But his endorsement has increased hopes among gay rights groups that Obama will take a more forceful stand on gay rights as well as gay marriage, which remains a divisive and emotional subject that could complicate his reelection efforts.
“This is the most LGBT-friendly administration in history, and the things the White House has done and the administrative agencies have done on behalf of [lesbian, gay, bisexual and transgender] people are tremendous,” said Rachel B. Tiven, executive director of Immigration Equality, which advocates for same-sex couples in the immigration system. “And yet, everybody wants full equality, not half equality.”
Groups say they hope Obama’s pronouncement clears the way for him to more vocally oppose the Defense of Marriage Act, a 1996 law that bans recognition of same-sex marriage at the federal level. Obama has called the law discriminatory and directed the Justice Department not to defend it in court, but groups say they hope he will play a more prominent role in the fight to repeal it.
The groups also would like him to provide greater protections for gay spouses at risk of deportation. While heterosexual married people are permitted to sponsor their foreign national spouses for citizenship, gay couples do not have that right even if they are legally married in their home states.
The Obama administration adopted a policy last year that allows immigration judges to suspend deportation in some of these cases. But groups have been lobbying the administration to allow such couples to stay in this country while Congress and the courts contemplate the fate of the 1996 legislation.
Gay rights advocates also are hoping Obama will move forward with an executive order that would ban discrimination against gay employees by government contractors. Obama’s decision last month not to follow through with the order angered some supporters, who accused him of failing to deliver on a campaign promise.
Senior administration officials indicated there was no intention to reverse course on that decision, describing it as a separate issue. It was a sign that Obama’s announcement in support of gay marriage did not represent a wholesale change in approach.
Despite his endorsement Wednesday, Obama suggested that he would leave it to the states to decide whether to legalize same-sex marriage or not, a position that drew rebukes from some liberal critics.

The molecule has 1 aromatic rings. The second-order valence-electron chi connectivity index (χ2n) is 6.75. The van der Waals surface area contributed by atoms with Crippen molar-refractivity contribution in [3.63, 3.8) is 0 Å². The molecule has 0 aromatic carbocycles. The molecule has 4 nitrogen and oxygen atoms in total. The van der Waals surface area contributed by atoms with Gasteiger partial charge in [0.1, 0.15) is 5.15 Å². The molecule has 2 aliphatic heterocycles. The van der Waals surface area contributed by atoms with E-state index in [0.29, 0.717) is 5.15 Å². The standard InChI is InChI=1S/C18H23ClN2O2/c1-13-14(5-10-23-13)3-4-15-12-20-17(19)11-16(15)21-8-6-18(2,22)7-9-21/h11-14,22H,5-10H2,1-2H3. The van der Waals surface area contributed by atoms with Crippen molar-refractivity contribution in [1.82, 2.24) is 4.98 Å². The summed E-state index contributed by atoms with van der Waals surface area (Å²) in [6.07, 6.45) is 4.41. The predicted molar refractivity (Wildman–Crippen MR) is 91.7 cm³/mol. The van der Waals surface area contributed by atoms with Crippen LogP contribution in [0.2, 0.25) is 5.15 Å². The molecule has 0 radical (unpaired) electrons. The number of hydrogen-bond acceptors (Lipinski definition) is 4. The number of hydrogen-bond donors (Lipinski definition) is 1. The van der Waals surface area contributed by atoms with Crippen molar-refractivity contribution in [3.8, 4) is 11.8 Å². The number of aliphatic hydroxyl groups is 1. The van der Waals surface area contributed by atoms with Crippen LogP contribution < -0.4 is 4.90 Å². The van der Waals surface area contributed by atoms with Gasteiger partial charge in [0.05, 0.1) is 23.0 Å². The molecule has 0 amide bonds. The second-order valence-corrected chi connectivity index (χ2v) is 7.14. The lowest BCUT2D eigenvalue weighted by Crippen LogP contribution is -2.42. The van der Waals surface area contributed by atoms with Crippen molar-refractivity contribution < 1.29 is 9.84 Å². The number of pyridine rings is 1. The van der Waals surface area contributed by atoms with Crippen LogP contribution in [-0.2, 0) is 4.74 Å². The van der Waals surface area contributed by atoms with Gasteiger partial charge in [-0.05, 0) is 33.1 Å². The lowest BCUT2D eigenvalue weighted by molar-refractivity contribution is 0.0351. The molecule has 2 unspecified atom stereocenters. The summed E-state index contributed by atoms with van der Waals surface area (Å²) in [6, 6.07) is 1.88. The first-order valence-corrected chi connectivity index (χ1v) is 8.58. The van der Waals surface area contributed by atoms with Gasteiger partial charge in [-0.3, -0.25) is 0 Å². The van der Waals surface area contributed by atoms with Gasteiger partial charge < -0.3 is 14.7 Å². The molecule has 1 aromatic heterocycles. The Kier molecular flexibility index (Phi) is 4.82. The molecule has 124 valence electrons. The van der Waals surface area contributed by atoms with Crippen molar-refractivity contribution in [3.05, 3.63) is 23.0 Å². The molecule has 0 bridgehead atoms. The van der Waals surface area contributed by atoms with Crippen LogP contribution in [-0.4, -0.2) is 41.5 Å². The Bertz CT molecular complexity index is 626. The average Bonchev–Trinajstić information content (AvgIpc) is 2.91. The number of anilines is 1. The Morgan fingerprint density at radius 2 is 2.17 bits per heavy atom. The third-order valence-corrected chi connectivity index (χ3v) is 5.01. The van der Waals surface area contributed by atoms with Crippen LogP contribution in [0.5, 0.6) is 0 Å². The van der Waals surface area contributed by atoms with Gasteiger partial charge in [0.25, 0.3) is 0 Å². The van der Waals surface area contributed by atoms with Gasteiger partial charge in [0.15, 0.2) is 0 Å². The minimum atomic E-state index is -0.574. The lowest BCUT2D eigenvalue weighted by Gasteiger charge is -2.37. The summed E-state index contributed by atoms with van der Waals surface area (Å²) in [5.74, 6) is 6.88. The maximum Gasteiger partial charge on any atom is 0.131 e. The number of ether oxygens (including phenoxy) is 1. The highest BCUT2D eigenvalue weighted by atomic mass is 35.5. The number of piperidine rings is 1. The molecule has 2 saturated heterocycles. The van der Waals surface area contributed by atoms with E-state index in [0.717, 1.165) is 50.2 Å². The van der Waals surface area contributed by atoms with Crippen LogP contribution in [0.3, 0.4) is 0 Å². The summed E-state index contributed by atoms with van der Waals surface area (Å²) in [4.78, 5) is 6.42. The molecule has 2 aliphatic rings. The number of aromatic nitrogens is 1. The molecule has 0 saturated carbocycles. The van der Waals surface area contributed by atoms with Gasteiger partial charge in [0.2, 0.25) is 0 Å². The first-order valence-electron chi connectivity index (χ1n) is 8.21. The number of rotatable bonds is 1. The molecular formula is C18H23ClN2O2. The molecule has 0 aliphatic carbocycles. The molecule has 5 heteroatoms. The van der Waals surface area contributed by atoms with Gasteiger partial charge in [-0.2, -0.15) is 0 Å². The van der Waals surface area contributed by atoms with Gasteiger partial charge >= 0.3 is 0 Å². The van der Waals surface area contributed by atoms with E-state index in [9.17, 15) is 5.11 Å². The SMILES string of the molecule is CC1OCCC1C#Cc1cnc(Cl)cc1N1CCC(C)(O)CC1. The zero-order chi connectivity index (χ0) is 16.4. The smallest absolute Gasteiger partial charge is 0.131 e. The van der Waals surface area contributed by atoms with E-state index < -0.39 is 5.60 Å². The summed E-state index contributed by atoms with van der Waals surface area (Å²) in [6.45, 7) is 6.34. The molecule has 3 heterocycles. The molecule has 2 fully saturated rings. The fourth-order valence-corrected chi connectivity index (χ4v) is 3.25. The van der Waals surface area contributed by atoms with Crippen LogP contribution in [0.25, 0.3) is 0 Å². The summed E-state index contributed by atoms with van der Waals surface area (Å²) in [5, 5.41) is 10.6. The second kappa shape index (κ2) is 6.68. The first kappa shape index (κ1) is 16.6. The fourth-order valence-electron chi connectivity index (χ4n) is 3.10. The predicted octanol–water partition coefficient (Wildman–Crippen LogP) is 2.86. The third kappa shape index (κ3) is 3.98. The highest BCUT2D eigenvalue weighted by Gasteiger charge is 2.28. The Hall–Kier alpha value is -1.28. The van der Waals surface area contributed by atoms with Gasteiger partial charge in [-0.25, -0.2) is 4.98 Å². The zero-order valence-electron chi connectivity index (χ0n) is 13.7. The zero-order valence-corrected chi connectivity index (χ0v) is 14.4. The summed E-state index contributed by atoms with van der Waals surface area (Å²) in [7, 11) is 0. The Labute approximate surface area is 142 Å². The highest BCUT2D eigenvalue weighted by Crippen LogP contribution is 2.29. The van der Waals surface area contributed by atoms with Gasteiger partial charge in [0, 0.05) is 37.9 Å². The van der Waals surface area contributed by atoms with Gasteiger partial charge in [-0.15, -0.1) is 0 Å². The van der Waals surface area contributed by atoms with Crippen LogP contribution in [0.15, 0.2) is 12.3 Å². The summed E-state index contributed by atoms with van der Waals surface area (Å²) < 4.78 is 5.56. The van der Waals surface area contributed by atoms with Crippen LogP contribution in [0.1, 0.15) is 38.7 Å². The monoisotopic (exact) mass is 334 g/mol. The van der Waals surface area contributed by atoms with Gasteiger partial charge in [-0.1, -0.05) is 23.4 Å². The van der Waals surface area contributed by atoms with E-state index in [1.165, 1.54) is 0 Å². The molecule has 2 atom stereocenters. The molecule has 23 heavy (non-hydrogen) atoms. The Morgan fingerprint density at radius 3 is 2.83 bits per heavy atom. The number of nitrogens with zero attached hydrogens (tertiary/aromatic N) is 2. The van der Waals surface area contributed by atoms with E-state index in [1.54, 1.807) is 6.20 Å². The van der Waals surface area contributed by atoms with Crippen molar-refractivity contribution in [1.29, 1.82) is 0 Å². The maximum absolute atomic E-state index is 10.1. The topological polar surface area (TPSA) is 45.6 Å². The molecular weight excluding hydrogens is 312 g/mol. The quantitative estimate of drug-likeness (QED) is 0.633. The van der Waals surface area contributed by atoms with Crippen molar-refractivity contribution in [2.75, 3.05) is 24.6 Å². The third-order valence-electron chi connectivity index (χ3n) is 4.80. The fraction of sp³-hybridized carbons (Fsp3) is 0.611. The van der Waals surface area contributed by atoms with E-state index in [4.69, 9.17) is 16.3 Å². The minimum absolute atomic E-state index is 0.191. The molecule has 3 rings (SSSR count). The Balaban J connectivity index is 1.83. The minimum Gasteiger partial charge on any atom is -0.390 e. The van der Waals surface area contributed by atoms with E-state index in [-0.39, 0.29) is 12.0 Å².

“Obama has endorsed marriage equality federalism — not the notion that marriage for gays and lesbians is a fundamental right guaranteed by the Constitution that can never be taken away,” Adam Serwer wrote in Mother Jones. “In other words, Obama has left room for more evolution.”
Still, gay groups say Obama has done more for their movement than any other president. Under his leadership, Congress repealed the military’s “don’t ask, don’t tell” policy toward gay service members. In October, Obama signed a bill that makes it a federal crime to assault a person over his or her sexual orientation or gender identity. And the groups hailed Obama’s decision not to defend the Defense of Marriage Act in court as a “watershed” moment for their cause.
They say he has handed them a powerful cudgel with his emotional statement in favor of gay marriage. Obama has struggled to articulate a clear and consistent position on gay unions and most recently had said he was grappling with the issue. But on Wednesday, he spoke in deeply personal terms about his newfound support for such unions.
That the U.S. president has thrown his support behind this cause is a tremendous boon in the fight for hearts and minds, said Evan Wolfson, president of Freedom to Marry, a prominent pro-gay-marriage group.
“The president has lent his tremendous moral authority, and gave a very powerful personal example, that will help spur action and persuade many people,” Wolfson said. “That’s now a historical fact and a tremendous inspiration that will reverberate at kitchen tables around the country.”